Are Aspergians really rude and inconsiderate?

One common characteristic of people with Asperger’s is that we are more or less blind to the non verbal communications of others. As a result, we find ourselves forever saying and doing the wrong thing, with the best of intentions. We’re described as arrogant, aloof, uncaring and inconsiderate.

I contend that we are none of those things. I believe we are simply blind, emotionally.

Read on for the full article!

We do not respond to other people’s observable cues because we don’t see them. Neurotypical people read the signals and respond; we don’t. But just as a visually blind person can understand a world he can’t see, I can understand and feel empathy and emotion even though I can’t automatically see the triggers.

For example, I’m quite sure I feel empathy for other people. If my wife were to be injured in a fall, I would immediately share her pain and distress. I would become distressed myself, and my top priority would be to relieve her discomfort. That’s what empathy is all about.

When it plays out in the real world, though, it’s easy for people to get a wrong impression. Imagine my wife and me, walking on the recreational trail. She trips on a stick and falls. I turn and look at her. There’s no sign of injury. None of her limbs seem twisted or broken. She did not yell loudly, and she’s not making any loud noises now.

“Are you damaged?” I ask because I know it’s possible to sustain damage that’s not visible from the outside. I’m not too worried, though, because I know most falls do not result in injury. I’ve seen this before.

“No, I don’t think so.” Her answer reassures me that there is no cause for alarm. I’m relieved.

“OK, then, get up and let’s go.” I give the only practical answer I can see. The day is passing, and we are standing still. Time to get moving again!

I have had third parties observe exchanges like that with a very critical eye. “I can’t believe you’re so callous,” they say. But if you read my thoughts, I wasn’t callous at all. I made a reasoned evaluation of the situation and acted appropriately.

The relief I felt when she said she wasn’t hurt was a genuine empathy reaction. And in that case, it’s all that was needed. There was no real injury or pain to share or mitigate.

If there had been injury, I was calm and logical and ready to act. Luckily, that wasn’t necessary.

Why is my wife satisfied with that response?

Sometimes observers challenge us with questions like that. It’s a valid question . . . we meet many alienated Asperger spouses at my speaking events. In our case, the answer is simple. She’s known me for many years. There have been times when she was hurt, and in those times I never failed to be there, supportive and helpful. I have shown my empathy by my actions over a period of years. She knows it’s there even though the superficial manifestations may be missing in situations. Therefore, she’s perfectly comfortable with my response, as nothing was really wrong.

She knows that I’d have responded very differently if her leg had been broken.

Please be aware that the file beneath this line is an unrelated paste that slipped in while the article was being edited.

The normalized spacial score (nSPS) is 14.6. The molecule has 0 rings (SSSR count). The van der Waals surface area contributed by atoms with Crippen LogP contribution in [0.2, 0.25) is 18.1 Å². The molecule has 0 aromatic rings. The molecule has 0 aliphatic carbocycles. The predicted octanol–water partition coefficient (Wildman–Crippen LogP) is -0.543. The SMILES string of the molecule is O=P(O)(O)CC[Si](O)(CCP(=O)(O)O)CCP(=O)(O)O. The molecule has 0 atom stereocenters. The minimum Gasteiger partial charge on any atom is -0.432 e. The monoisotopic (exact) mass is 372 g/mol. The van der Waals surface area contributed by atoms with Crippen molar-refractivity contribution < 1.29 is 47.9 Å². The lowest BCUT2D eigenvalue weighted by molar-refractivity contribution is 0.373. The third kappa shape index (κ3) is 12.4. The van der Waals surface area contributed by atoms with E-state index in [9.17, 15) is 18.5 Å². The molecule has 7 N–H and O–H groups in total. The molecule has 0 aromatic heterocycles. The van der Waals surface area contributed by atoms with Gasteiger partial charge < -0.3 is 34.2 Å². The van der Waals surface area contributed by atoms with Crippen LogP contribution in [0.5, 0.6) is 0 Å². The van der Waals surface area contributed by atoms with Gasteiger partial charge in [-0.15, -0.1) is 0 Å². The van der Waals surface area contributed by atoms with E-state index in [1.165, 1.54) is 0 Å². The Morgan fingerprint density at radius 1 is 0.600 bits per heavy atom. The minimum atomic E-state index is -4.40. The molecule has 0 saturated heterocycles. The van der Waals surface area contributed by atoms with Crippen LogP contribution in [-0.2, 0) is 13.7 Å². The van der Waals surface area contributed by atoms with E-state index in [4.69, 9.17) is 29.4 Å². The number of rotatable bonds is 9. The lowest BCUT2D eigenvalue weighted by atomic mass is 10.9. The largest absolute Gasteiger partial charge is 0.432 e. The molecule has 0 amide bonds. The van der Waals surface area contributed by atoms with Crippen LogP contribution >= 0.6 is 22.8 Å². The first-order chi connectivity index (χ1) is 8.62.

What might one conclude from that? She is very sensitive to me, and she can sense what I’m thinking and feeling even though I give very little sign. She’s comfortable with what she sees and senses. Her greater than average sensitivity offsets my own partial blindness. Together, we make a successful team.

She knows that I am just are caring as anyone else. I just show it in different ways.

Sometimes people ask me, “What kind of person should a guy with Asperger’s look for?”

I can’t speak for you, but this is an answer that’s worked for me:

People with Asperger’s have very weak sensitivity to other people’s thoughts and feelings. But we often offset that with exceptionally strong logical brains. Therefore, we are wise to seek a mate with exceptional emotional sensitivity and less logical brainpower. Then, our mental abilities compliment each other’s. One of us has great emotional intelligence, and the other has great logical intelligence. Individually, we’re each weak. Together, though, we are very strong.

Of course, your mileage may vary.

By John Elder Robison. Originally posted on PyschologyToday.com

4 thoughts on “Are Aspergians really rude and inconsiderate?”

    Comments

    • Arcane on April 1, 2015

      Great article

    • narcolepticpenguin on April 20, 2015

      See I am the oppisit,I am very sensative to others feelings and emotions,I know when somebody is having a bad day from across a room or the second they enter just from reading the natural body language,however my weakness lies in the fact that I know what I should say to change this,and I do feel the need to change it but I do not act. because I simply tell myself it is not my place to help a stranger,if they were to ask me I would certainly try my best to supply support,but unless I have a already established relationship I usually will not.this is because I deluded myself into thinking I could in fact help everyone with my superior deduction skills,andfound out alot of people would simply rather paint a prety picture over an actual problem rather than face it head on. so as a result I try to accept that most people choose to live their life a certain way because it is most comfortable for them,and it is quite litterally impossible to satisfy everyone.

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    • CompletelyRandom on December 8, 2016

      It’s true that aspies aren’t very good at predicting people’s thoughts, but they often have intentions that are good. You know, they mean well. Other people need to realise this in order to see the true colours of an aspie.
      As for two opposite complementing each other (one logically-brained person, one who’s the opposite), I agree with that, but at the same time couples with a man and a woman who both have AS/ HFA (both very logically minded) may be a great couple as well.

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